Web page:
Sun 13 Nov 2011
It seems this year that the Republican Antique Ideas Road Show is more about flubs than substance. Having made the cable-show “debates” (which are like T-ball compared to Major League baseball) the center of political attraction, the news media and late night talk show hosts are reveling in their good luck. With the crew assembled it is inevitable that one or more of them will stick their feet (or some other insignificant part of their anatomy) into their mouths. There was no “oops” moment last night in South Carolina, no 9-9-9 upside downside and no smoking gotcha gun moment, but Rick Perry is still as insensitive to political realities as Cain is to a woman’s dignity. Perry’s litmus test for “foreign aid” would be to start at zero and let each country prove it deserves our help. Each country, as Perry admitted, includes Israel. While his campaign was quick to release a statement assuring the Israel Lobby that they would obviously have no problem proving their case for Israel, the mere suggestion that American aid to Israel be re-evaluated is flirting with rhetorical fire. If Obama had made such a suggestion, Fox News anchors would be ranting above their usual derisive decibels.
Perry’s ignorance of foreign policy, while perhaps not as deep-dished as Herman Cain’s knowledge outside the pizza box, is front and center in this case. First of all, there is a cardinal rule in both major parties not to alienate the so-called “Jewish vote”; suggesting that aid to Israel can be reevaluated is not a wise political move, especially when it echoes the Libertarian sentiments of Ron Paul. I suspect that Perry is not aware of the recent book by John Mearsheimer and Steven Walt arguing that it is not in the best interests of our government to continually bow to the “Israel lobby.”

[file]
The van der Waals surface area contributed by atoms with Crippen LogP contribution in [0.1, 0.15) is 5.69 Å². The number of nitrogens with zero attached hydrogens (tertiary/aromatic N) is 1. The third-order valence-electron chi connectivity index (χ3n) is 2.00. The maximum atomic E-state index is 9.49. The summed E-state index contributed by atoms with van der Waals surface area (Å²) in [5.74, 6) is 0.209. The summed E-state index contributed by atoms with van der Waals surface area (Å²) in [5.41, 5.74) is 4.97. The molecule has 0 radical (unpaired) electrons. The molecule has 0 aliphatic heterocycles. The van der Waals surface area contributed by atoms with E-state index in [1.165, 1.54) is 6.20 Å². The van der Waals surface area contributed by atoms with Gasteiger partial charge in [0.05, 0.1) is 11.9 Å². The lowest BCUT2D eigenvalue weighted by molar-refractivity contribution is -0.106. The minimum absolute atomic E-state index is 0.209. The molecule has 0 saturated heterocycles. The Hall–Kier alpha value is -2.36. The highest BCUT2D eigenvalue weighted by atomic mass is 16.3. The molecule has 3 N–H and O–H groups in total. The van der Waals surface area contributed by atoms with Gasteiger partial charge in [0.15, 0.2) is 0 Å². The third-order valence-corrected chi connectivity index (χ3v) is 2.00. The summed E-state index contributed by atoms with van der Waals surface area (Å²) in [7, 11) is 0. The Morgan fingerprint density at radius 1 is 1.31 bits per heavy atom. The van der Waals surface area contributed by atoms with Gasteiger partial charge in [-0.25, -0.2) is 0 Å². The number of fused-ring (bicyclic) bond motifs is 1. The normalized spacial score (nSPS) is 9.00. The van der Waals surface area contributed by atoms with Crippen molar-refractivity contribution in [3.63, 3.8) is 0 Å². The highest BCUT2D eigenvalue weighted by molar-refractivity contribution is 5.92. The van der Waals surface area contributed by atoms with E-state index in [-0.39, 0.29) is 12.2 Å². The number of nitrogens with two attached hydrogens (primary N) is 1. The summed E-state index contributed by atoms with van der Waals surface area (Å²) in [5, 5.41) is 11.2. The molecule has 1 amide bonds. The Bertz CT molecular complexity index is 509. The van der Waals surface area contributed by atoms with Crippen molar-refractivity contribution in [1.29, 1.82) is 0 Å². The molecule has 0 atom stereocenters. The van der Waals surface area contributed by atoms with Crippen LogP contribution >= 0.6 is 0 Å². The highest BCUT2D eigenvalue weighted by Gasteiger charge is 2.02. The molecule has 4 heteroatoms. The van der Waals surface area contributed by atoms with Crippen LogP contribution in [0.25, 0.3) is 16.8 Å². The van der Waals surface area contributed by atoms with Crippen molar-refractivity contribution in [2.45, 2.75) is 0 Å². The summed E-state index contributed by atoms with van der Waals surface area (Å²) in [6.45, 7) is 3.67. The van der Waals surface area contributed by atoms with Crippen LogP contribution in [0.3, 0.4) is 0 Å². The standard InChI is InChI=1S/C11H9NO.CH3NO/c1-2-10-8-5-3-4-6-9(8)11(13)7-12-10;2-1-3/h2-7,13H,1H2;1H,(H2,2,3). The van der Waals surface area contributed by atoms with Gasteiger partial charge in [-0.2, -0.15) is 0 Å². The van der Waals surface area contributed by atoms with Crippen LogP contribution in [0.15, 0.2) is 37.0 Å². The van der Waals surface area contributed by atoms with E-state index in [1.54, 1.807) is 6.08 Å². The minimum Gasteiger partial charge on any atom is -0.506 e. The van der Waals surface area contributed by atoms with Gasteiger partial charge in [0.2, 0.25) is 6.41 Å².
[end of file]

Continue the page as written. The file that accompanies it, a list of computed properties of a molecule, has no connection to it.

Second, Perry appears to have no clue about the nature of our “foreign aid” program. In fact in real terms it represents only about 1% of the total government budget. The vast majority of money pledged as foreign aid is not a gift; most of it comes right back into the American economy by hiring American professionals and contractors and often mandating American-made supplies. Israel, ironically, is one of the few nations that basically receives a blank check. Otherwise, the money we “give” always has strings attached.
Third, the amount of “foreign aid” that is not military is a small fraction of the total. Let’s take Yemen, for example. In 2010, before the Arab Spring sprung a leak in the dictatorial strong-man rule of Ali Abdullah Salih, the United States approved $150,000,000 in military aid to his regime to help him (in principle) to fight Al Qaeda. Our total aid program to Yemen in 2010, including loans as well as grants, was only $48,000,000 but not as a blank check. Even this basically doubled what Yemen had been receiving. Consider that in 2010 the United States provided $3.175 billion to Israel in 2010 as military aid alone; this was about 60% of our entire military assistance abroad. Do the numbers and you will see why any politician who suggests we roll back our aid to zero and let the lobbyists reconfigure the packages is not ready for prime time.
Daniel Martin Varisco
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